Now that this year’s legislative session — otherwise known as “DFLers gone wild” — is mercifully over, Minnesota’s monopoly party can get to work planning its next assault on American tradition.
On so many fronts — taxes, spending, regulations and social policy — Minnesota took the largest leap leftward in a generation. Egged on by Gov. Mark Dayton, whose obsession with other people’s income seems limitless, the DFL-dominated Legislature actually wound up enacting a $2 billion deficit where none existed.
Why? So it could raise taxes on those individuals and businesses guilty of the crime of prospering too much. Getting the top 2 percent to pay their “fair share” was, of course, justified, say the redistributionists, because we could then take their money and give it to others via “property tax relief.”
But doubling down on a failed “Minnesota Miracle” shouldn’t fool anyone who has seen their own property levies skyrocket since the state embarked on subsidizing local government in the 1970s.
Does any serious observer believe that exempting cities and counties from state sales taxes (while extending them on the private sector) will reduce your local taxes one penny? No, cities, counties and school districts will do exactly what they’ve done for decades — increase their budgets.
Moreover, the whole “fair share” nonsense rings especially hollow when you consider the impact of Minnesota’s top new income tax rate of 9.85 percent, the fourth-highest in the nation. While the billion-dollar tax will hit wages the hardest, it also falls on 53 percent of non C-corp business income in the state, according to data from the Revenue Department.
Some big corporations and their nonprofit counterparts, on the other hand, came out smelling like a rose. Massive tax breaks and subsidies were found for the Mayo Clinic, the Mall of America, 3M, Baxter Healthcare Group, the Xcel Energy Center and, of course, a new Vikings stadium — courtesy of cigarette smokers everywhere.
Oh, and let’s not forget the latest environmental handout in the form of new solar energy mandates. Coupled with Minnesota’s already onerous renewable portfolio standards, this special-interest carve-out is so transparently costly to ratepayers that the legislation had to exempt a hodgepodge of selected industries lucky enough to have lobbyists at the Capitol.
Public pensions were also bailed out to the tune of $15.5 million, and government workers got a pay hike, which ironically enough will boost, well, their public pensions.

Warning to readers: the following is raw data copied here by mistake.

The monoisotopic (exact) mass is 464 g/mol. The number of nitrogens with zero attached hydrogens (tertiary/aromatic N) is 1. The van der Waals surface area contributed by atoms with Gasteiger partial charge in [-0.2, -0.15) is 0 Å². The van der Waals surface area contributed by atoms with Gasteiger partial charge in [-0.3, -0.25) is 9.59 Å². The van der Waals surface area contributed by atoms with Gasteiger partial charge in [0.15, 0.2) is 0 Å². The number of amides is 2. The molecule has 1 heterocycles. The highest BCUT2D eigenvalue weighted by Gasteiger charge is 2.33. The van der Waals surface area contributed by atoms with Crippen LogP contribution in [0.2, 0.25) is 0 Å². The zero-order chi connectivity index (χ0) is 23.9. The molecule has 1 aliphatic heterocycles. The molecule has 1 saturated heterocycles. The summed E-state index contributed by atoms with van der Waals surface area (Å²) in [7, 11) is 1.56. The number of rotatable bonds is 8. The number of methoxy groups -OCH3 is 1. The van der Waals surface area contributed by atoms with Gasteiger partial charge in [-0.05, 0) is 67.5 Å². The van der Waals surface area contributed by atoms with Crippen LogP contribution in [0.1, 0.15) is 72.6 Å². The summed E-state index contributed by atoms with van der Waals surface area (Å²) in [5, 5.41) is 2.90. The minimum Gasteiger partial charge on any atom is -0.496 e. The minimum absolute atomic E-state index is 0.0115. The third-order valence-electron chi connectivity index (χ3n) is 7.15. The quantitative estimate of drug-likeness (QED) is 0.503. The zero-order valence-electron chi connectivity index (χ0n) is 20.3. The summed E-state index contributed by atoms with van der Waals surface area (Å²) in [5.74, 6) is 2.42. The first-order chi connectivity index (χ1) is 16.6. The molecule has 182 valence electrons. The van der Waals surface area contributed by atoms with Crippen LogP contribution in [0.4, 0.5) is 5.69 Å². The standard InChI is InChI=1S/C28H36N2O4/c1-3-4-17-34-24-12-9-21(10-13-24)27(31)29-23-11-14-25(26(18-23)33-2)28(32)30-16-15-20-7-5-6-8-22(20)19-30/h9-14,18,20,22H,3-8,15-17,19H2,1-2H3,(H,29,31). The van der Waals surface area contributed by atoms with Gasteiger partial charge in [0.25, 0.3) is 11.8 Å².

Heck, elected Democrats even set themselves up for a nice raise by putting an initiative on the ballot in 2016 that would form a legislative pay council appointed by the governor and chief justice of the Supreme Court. This way lawmakers won’t be accountable for setting their own salaries and benefits. How convenient.
Yes, big government can be good to its friends. The $16 billion education bill with all-day kindergarten, as well as the bizarre formation of a statewide day care cartel that siphons off taxpayer-funded child care assistance to AFSCME, increases the power of the DFL’s greatest ally, public-sector unions.
And while insisting there would be no great social agenda this session, these duplicitous Democrats anointed gay marriage at the behest of a vocal lobby of activists, corporate chieftains, and an obsequious news media reluctant to examine the societal ramifications of overturning 2,000 years of social policy.
Republicans can complain about overreach all they want — the damage has been done. The radical conservatism necessary to overturn decades of government activism is anathema to GOP kingmakers who deep down don’t really believe it can win here. And winning is all the résumé builders care about.
DFLers suffer under no such illusions. They are true believers, who will gladly fall on the sword to get legislation passed. Say what you will, but Democrats are not caretakers, because even if they lose the next election they know Republicans won’t actually repeal what they’ve done. They never have.
This is how liberalism triumphs in Minnesota.
Jason Lewis is a nationally syndicated talk-show host based in Minneapolis-St. Paul and is the author of “Power Divided is Power Checked: The Argument for States’ Rights” from Bascom Hill Publishing. He can be heard locally from 5 to 8 p.m. on NewsTalk Radio, 1130-AM, and at jasonlewisshow.com.